There are innumerable tips on the internet on how to get rid of wrinkles. There are serums, cremes and lotions, thousands of so-called natural remedies such as applying lemon or apple juice to wrinkles and then, there are more extremes measures one can take ranging from the less intrusive Botox injections to face lifts that take 6 weeks to recover from. All of these solutions assume wrinkles can be prevented, stopped or reversed. The world of cosmetics is proclaiming loud and clear that having wrinkles is a problem to be fixed at all cost. Gone are the days when having wrinkles was a sign of maturity or of an age worthy of respect.
But are wrinkles the real issue? Is the fight really just about wrinkles or does it go much deeper? The obsession with eternal youth has to do, I think, with the desire to reverse the clock and beat the passage of time to hold off the inevitable: namely DEATH.
It is not just the world of cosmetics that is trying to put a stopper on death.
Just this past Monday, I was in the car to pick up my son from school, when I heard a fascinating interview on BBC. A doctor was being interviewed who has developed a special way of resuscitating dead people by cooling their body and brain in order for him to have time to fix whatever problem caused the death and then slowly thawing the brain again and jump-starting the heart. This technique is obviously cutting edge and has many risks, including very severe brain damage. This doctor claimed that, in the future, it will be possible to reverse almost any death, provided the cause of death is something fixable. So, say, if someone died of a heart attack because of a blood clot in the heart, he would be able to surgically remove the clot, fix the heart and then revive the person. But, even he had to admit that it will eventually be impossible if the cause of death is something like widespread cancer that cannot be stopped.
The advances in science notwithstanding, anyone who has stood by the casket of a loved-one knows full well that no amount of creme, healthy eating, exercise or medical intervention could ultimately have prevented the person's death. We are given the illusion of control over our health by the media and even the medical world. And the problem is, the information we are getting is constantly changing, leaving us frustrated in our attempts to control our lives and health. For years we were told that animal fat was what was clogging our arteries and causing heart disease. Good-bye bacon and eggs and butter! But we all knew octogenarians who ate bacon every day and were as healthy as an ox. Now we are told the real culprit is sugar, not fat.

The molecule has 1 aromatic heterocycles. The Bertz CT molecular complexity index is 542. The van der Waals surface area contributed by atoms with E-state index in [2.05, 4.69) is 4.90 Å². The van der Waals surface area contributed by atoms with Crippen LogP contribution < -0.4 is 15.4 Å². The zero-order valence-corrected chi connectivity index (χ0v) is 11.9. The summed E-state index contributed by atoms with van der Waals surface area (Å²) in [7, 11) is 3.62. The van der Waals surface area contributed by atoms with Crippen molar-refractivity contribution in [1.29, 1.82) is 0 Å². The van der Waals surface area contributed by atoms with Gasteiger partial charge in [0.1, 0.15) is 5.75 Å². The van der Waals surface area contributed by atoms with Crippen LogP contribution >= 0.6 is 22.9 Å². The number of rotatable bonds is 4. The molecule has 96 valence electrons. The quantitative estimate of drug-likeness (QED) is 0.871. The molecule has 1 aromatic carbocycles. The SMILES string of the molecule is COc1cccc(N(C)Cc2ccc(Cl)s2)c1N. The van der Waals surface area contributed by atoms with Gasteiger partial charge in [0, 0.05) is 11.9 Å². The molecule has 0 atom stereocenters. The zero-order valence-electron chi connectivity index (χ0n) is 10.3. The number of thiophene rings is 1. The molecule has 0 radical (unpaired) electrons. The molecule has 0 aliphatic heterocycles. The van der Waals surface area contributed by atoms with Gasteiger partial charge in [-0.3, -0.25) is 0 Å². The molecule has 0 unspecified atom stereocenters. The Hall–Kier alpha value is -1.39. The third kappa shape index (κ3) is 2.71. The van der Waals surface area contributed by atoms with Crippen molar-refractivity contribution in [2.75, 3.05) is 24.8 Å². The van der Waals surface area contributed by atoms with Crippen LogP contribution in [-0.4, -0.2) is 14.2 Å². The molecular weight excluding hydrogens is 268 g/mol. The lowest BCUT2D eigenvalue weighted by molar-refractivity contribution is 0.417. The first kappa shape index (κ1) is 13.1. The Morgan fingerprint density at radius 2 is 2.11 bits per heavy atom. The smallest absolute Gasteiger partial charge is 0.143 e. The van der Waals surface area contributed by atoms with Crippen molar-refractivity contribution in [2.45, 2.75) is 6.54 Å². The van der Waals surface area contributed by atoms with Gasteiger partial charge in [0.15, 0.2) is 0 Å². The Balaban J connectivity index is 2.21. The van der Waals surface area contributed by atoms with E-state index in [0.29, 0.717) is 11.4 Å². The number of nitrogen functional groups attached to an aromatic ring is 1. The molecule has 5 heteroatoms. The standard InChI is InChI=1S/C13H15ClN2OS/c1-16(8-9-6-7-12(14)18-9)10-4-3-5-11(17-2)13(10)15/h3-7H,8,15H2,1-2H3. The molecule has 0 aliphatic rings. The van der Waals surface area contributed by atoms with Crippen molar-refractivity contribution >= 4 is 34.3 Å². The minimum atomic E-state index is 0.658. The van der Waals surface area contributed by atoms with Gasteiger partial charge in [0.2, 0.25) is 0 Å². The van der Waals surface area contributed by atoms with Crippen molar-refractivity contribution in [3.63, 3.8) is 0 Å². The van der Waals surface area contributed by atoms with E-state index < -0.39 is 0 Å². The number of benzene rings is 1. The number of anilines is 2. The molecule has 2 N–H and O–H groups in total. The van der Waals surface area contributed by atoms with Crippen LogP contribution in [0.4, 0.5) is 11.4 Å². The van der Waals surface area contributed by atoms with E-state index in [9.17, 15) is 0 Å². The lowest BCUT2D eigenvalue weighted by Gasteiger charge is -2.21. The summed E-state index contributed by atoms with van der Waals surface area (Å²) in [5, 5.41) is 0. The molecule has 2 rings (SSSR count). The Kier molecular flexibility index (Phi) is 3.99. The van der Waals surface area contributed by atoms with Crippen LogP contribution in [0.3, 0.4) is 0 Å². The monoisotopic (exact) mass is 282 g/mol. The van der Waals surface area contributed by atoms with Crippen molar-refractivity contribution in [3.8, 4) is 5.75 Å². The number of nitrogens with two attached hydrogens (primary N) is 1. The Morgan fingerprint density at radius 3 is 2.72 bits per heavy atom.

We are told we can avoid getting cancer by eating certain foods and staying away from others. But what about a family I know whose baby was born with a cancerous tumor wrapped around his spine. Or my niece who was diagnosed with cancer at age 2? What bad eating habits could have caused her to develop such an aggressive form of cancer at such a young age? The reality is that we have very little to no control over our lives, our health and the time of our death. Am I saying that because of this, we should make no attempts to lead a healthy lifestyle? Obviously not, but what I am saying is that we cannot control when we will die in the end. Does that thought scare you?
Death is an inevitability we all have to face. All of us have at least two things in common and it might sound so obvious that it's barely worth mentioning: we were all born and we are all going to die
Today, we are focusing on the second reality: We are all going to die. This fact is obvious but what is not obvious is how each one of us will react to it. As I was reflecting on the reality of death, I could think of only two possible reactions to the inescapability of death. I am neither a philosopher nor a psychologist and maybe they have come up with more, but here are my limited thoughts:
The first reaction is the repression of the thought of death. We live as if death won't touch us. We keep dying folk behind the closed doors of hospitals and hospices, we busy ourselves, focus on making life as comfortable and pain-free as possible, gathering up material wealth around us. We will want it all, here and now, especially if we have no belief in an afterlife, we will feel the compulsion to suck the marrow out of this life since this life is all there is. This is the only reality. We become insatiably hungry for experiencing bigger and better things with a sense of entitlement. Pain and sickness will always surprise us since that is not the way life is supposed to be. Loss of health and vitality will lead to deep depression, confusion and anxiety.
The second reaction I could think of is obsession or living in constant fear of death. We may not really want to admit to it, but we are controlled by the fear of dying. That fear, though maybe not even conscious will lead us to be the type of person who will not be ready to take many risks in life. We will be the types to work like crazy and we will try to provide for ourselves a safe and steady environment with no nasty surprises. We might become obsessed with healthy eating and exercise because we've been told we can control our lives that way. We may worry about personal safety and the safety of our loved ones, becoming overbearing parents. We will start panicking when our bodies start slowing or breaking down which will lead to a dogged activism against the inevitable. We will spend lots of money on our appearance in an attempt to slow or reverse the natural march of time. We might have a facelift or breast enlargement to make us feel young and sexy again. Pain and sickness make us angry because we are not able to control them.
Now obviously, these are extremes, but I think we can all recognize ourselves in these reactions, to a certain degree. Which reaction do you tend to? Repression or obsession?